Even when the Claremont Colleges are physically accessible — and they’re definitely not — physical accessibility isn’t enough to include disabled students.
By incorporating a symbol of neurodiversity into their logo, Autism Speaks attempts to cover for their history of ignoring autistic people.
Vaguely defined terminology and a lack of centralized, updated resources around sexual violence leave students vulnerable and isolated.
It’s okay to like a problematic piece of media, so long as you’re willing to acknowledge its flaws and failures.
It’s difficult to completely ignore the internet and its conflicts, so instead, personal limits need to be set to prevent digital self harm.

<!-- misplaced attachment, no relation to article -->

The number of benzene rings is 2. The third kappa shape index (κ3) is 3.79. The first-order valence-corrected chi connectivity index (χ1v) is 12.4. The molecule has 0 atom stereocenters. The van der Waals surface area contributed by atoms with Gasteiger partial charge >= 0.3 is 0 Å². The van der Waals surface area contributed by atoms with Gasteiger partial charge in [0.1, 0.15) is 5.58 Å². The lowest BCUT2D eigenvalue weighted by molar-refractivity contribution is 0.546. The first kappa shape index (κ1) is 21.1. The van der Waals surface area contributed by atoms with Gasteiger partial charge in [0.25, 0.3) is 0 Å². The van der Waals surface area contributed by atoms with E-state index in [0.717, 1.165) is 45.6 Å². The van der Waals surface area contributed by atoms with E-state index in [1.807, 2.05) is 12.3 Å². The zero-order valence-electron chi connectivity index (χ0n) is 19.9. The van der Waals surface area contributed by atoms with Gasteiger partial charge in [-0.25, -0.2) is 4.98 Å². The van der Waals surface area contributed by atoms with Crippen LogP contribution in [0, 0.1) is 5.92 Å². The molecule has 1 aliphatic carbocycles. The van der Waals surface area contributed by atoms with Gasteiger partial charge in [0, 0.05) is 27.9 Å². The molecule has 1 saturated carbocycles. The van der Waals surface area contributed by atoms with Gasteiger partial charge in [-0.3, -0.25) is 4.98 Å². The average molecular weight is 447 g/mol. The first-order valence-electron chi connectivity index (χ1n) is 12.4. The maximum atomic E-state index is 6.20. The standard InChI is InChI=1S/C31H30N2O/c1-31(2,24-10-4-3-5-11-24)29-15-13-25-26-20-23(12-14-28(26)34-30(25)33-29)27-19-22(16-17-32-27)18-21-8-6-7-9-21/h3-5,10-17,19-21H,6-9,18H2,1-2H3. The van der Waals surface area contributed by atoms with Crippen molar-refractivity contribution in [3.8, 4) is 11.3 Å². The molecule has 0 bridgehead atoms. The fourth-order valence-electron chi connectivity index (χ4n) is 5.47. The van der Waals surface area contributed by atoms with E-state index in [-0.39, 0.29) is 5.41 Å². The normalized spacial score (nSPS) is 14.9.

Even though the Colleges provide accommodations for disabled students, the lack of any sort of disability cultural programming is alienating.
The Supreme Court has agreed to hear the case of Aimee Stephens, who was fired from her job for being transgender. The fate of every transgender person in the country rests on her case, and it’s absolutely terrifying.
In the wake of multiple indictments and plea deals concerning a college admissions cheating ring, it’s important to remember that the disability accommodations system isn’t to blame.
The code of ethics many newsrooms follow calls on journalists to “give voice to the voiceless,” but this thinking limits how we see our sources.
Disability Day of Mourning is a time to remember and celebrate the lives of disabled people killed by their families. It’s also a time for a range of emotions, all of which are okay.